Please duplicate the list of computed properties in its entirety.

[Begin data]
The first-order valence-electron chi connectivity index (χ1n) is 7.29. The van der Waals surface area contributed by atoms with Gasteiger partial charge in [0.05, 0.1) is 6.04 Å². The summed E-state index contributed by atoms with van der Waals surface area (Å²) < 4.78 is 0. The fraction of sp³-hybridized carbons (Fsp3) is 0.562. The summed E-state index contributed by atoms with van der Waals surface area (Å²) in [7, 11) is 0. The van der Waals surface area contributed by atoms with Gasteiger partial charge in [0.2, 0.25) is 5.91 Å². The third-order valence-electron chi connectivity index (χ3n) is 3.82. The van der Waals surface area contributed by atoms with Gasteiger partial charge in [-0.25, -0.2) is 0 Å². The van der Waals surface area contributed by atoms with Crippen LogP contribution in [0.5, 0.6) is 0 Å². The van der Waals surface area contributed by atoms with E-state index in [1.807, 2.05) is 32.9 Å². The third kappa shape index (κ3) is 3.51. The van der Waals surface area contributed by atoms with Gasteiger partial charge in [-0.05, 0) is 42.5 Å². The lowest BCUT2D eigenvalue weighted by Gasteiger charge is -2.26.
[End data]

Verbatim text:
The first-order valence-electron chi connectivity index (χ1n) is 7.29. The van der Waals surface area contributed by atoms with Gasteiger partial charge in [0.05, 0.1) is 6.04 Å². The summed E-state index contributed by atoms with van der Waals surface area (Å²) < 4.78 is 0. The fraction of sp³-hybridized carbons (Fsp3) is 0.562. The summed E-state index contributed by atoms with van der Waals surface area (Å²) in [7, 11) is 0. The van der Waals surface area contributed by atoms with Gasteiger partial charge in [0.2, 0.25) is 5.91 Å². The third-order valence-electron chi connectivity index (χ3n) is 3.82. The van der Waals surface area contributed by atoms with Gasteiger partial charge in [-0.25, -0.2) is 0 Å². The van der Waals surface area contributed by atoms with Crippen LogP contribution in [0.5, 0.6) is 0 Å². The van der Waals surface area contributed by atoms with E-state index in [1.807, 2.05) is 32.9 Å². The third kappa shape index (κ3) is 3.51. The van der Waals surface area contributed by atoms with Gasteiger partial charge in [-0.05, 0) is 42.5 Å². The lowest BCUT2D eigenvalue weighted by Gasteiger charge is -2.26.